Welcome to Loose Pass, our weekly, diverse assortment of angry rants, muttered curses and pop-eyed attempts at keeping it all in.
Welcome to Loose Pass, our weekly assortment of angry rants, muttered curses and pop-eyed attempts at keeping it all in.
This week we will mostly be concerning ourselves with Australia’s mess, some European observations and thoughts on how to treat fans right…
It seems not even a win was going to stop Ewen McKenzie from falling on his sword.
The intensity of the game day preparations and those last few player meetings are likely to have brought the clarity he needed as to whether he had the energy to see it through – the answer was no.
His now ex-players delivered a fitting finale, frustratingly close to something special and then letting it slip away on Saturday, and his departure has left the ARU in no less of a mess.
With McKenzie gone, and the masses ready to give the next coach all the support they can muster, observers are turning their frowns and gripes squarely on the ARU, with many believing a head, or many, should also roll there.
The Beale-gate drama is likely to impact on the game’s revenues, already in a parlous state with one recent presentation apparently describing the existing business model as ‘unsustainable’.
There has been a lot of criticism at the way CEO Bill Pulver allowed McKenzie to hire and fire his own staff, but the net number of people in the team structure has shrunk in the interim. McKenzie may have been given a role to oversee his own structure, but he might have been told to do so under instructions to cut costs.
Pulver on Saturday mounted an attack on the media every bit as furious as the media’s has been on the ARU over the past fortnight, lambasting them for their ‘relentless’ attack on McKenzie, but while there has been an element of witch-hunting about the affair, the smoke around the whole issue was so thick that there had to be a fire somewhere.
The media goes on the attack when it knows it has not got the truth – there is still an absence of the complete picture – so Pulver would do well, during the hours after Kurtley Beale’s hearing on Friday at the latest, to perhaps have an honesty meeting with the media of his own, akin to the one McKenzie had with his team last Monday.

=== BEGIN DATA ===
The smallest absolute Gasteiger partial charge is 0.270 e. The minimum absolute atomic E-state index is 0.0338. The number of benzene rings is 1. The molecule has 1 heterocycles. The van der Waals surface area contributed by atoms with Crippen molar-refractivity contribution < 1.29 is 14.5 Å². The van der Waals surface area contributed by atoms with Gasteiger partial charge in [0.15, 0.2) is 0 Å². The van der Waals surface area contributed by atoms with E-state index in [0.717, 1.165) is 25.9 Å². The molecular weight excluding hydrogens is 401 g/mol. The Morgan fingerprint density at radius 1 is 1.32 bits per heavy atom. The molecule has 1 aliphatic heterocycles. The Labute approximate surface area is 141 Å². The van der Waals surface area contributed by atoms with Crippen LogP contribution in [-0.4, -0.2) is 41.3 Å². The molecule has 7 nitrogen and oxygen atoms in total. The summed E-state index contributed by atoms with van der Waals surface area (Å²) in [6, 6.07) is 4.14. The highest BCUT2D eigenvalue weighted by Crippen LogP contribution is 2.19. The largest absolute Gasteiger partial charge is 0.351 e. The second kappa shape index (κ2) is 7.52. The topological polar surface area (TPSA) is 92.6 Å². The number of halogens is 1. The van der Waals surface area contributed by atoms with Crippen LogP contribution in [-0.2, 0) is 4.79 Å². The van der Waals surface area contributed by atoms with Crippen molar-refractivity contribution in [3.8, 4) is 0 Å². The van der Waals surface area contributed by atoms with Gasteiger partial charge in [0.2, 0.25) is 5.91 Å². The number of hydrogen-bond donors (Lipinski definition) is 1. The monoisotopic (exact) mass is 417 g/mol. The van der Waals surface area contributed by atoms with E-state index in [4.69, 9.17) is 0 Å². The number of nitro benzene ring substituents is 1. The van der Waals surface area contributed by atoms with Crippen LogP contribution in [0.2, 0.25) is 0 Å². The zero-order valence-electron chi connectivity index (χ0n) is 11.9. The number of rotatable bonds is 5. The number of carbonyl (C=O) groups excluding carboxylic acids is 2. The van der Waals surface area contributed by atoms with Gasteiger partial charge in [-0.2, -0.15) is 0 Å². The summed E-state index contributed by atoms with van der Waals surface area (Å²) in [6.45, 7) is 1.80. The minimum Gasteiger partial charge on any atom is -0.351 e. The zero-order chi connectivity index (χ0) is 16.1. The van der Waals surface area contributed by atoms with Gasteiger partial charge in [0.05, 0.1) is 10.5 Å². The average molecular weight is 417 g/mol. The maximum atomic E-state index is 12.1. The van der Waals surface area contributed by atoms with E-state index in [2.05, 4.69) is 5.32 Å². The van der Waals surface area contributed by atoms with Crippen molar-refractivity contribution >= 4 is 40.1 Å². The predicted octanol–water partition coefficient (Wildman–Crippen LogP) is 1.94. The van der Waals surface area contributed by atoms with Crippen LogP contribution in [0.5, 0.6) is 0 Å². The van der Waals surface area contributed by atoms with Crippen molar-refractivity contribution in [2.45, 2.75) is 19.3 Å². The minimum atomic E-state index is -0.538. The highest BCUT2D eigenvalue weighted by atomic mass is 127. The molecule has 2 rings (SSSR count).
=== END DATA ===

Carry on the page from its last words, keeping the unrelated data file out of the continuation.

Otherwise, you get the feeling that the relentless media may turn their arsenal of not inconsiderable weaponry onto Pulver and the ARU itself. Given the uncertainty, secrecy and disintegration palpable within the last few weeks, you have to wonder at what they might be able to dig up there.
As for the team, they gave an excellent account of themselves on Saturday, despite the defeat. If the new coach, expected to be Michael Cheika, can get together a tour with no disciplinary breaches and a good level of performance and results, not all will be lost.
On a playing level, anyway. But at boardroom level, Australian rugby still needs a lot of straightening out.
Hurray for the return of the Heinek- oops, no, sorry, we can’t call it that any more… erm, well, hurray for the return of European rugby, which needs a name that is less of a mouthful.
The most eyebrow-raising performance of the weekend came from Glasgow, whose demolition job on Bath belies all those column inches spent writing off Scottish rugby.
The second-most eyebrow-raising performance was almost certainly came from George Clancy, whose interpretations at scrum-time had everyone scratching their heads in wonder, while the failure to look harder at the Ma’afu-Kruger incident was extraordinary, as was the decision not to yellow-card the player penalised for an ‘elbow to the face’.
For the rest, it was pretty much business as usual. The French teams playing away lost, the ones at home won. The Italian side is the weak link. Munster won in the last minute. In the Challenge Cup, the French nearly all fielded their weakest teams and mostly got trounced.